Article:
Severe sleep apnea presents a serious risk of stroke in the elderly, and it can be overlooked because elderly people often live alone. Sleep apnea is two to three times more common in the elderly compared to middle-aged people. However, typical symptoms of sleep apnea, such as loud snoring or excessive naps for long duration, are less prevalent in the elderly compared to middle-aged people.

Alexandros Vgontzas, M.D., associate professor of psychiatry and a psychiatrist The Milton S. Hershey Medical Center explained in a study that light sleep was associated with increased amount of IL-6 (a cytokine proteins that act as regulators in immune function, metabolism and sleep) during the day while a good night's sleep was associated with decreased day time secretion of IL-6 and a good sense of well being. This finding means that good sleep is associated with decreased exposure of tissues to the potentially harmful actions of IL-6 on the cardiovascular system and bones. In addition, this study demonstrated that healthy people with greater amounts of deep sleep are inherently more capable of tolerating sleep loss, possibly avoiding exposure to the potentially harmful effects of increased IL-6 secretion.

Although there are times during the day when we are naturally likely to feel drowsy, in many cases, sleepiness is a sign that something is amiss; evidence is mounting that sleep—even a nap—appears to enhance information processing and learning. New experiments by NIMH grantee Alan Hobson, M.D., Robert Stickgold, Ph.D., and colleagues at Harvard University show that a midday snooze reverses information overload and that a 20 percent overnight improvement in learning a motor skill is largely traceable to a late stage of sleep that some early risers might be missing. Overall, their studies suggest that the brain uses a night's sleep to consolidate the memories of habits, actions and skills learned during the day.

These days, just about anyone who craves a midday snooze can find plenty of encouragement. Advanced age is associated with changes in sleep architecture with increased difficulties in sleep initiation and maintenance. Elderly subjects, who are often retired, also have more opportunities to take naps during the day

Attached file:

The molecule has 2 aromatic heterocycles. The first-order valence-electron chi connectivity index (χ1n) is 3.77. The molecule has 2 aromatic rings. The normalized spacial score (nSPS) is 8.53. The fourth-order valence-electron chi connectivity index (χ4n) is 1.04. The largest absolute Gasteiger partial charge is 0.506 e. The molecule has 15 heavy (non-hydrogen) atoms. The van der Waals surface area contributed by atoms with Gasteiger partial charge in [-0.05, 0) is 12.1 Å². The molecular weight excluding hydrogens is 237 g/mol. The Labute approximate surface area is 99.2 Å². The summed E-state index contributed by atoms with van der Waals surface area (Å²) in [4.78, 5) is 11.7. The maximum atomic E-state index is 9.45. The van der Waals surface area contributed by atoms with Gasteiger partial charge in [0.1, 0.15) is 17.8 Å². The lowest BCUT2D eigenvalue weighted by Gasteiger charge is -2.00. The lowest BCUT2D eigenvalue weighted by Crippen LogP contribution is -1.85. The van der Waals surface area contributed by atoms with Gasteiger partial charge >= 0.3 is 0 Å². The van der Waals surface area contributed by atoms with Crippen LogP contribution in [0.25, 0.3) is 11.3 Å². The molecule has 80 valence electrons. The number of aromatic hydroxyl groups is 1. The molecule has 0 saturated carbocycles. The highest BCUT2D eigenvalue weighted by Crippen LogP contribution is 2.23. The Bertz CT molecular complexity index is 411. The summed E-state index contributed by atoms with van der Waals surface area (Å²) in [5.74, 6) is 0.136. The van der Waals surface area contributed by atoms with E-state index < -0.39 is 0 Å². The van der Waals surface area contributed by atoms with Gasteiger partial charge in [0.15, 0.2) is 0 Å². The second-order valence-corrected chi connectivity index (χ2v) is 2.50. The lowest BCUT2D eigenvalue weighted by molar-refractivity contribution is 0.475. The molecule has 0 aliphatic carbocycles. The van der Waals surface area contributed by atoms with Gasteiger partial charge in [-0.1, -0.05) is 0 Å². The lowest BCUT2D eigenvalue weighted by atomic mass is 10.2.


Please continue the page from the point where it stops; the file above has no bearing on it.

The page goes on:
This blood pressure reduction may be associated with the lower coronary mortality rates seen in Mediterranean and Latin American populations where siestas are common, Atkinson, of Liverpool John Moores University, UK, and colleagues report in The Journal of Applied Physiology.

The investigators assessed cardiovascular function (blood pressure, heart rate, and measurements of blood vessel dilation) while nine healthy volunteers, 34 years of age on average, spent an hour standing quietly; reclining at rest but not sleeping; or reclining to nap. All participants were restricted to 4 hours of sleep on the night prior to each of the sleep laboratory tests.

During the three phases of daytime sleep, the researchers noted significant reductions in blood pressure and heart rate. By contrast, they did not observe changes in cardiovascular function while the participants were standing or reclining at rest.
"Findings show that the greatest decline in blood pressure occurs between lights-off and onset of nap itself," Atkinson told Reuters Health.

During this sleep period, which lasted 9.7 minutes on average, blood pressure decreased, while blood vessel dilation increased by more than 9 percent. “There is little change in blood pressure once a subject is actually asleep," Atkinson noted, and the researchers found minor changes in blood vessel dilation during sleep.

Future research will examine whether siesta takers are more prone to morning activities and if this morning exercise influences subsequent blood pressure responses to an afternoon nap, Atkinson said.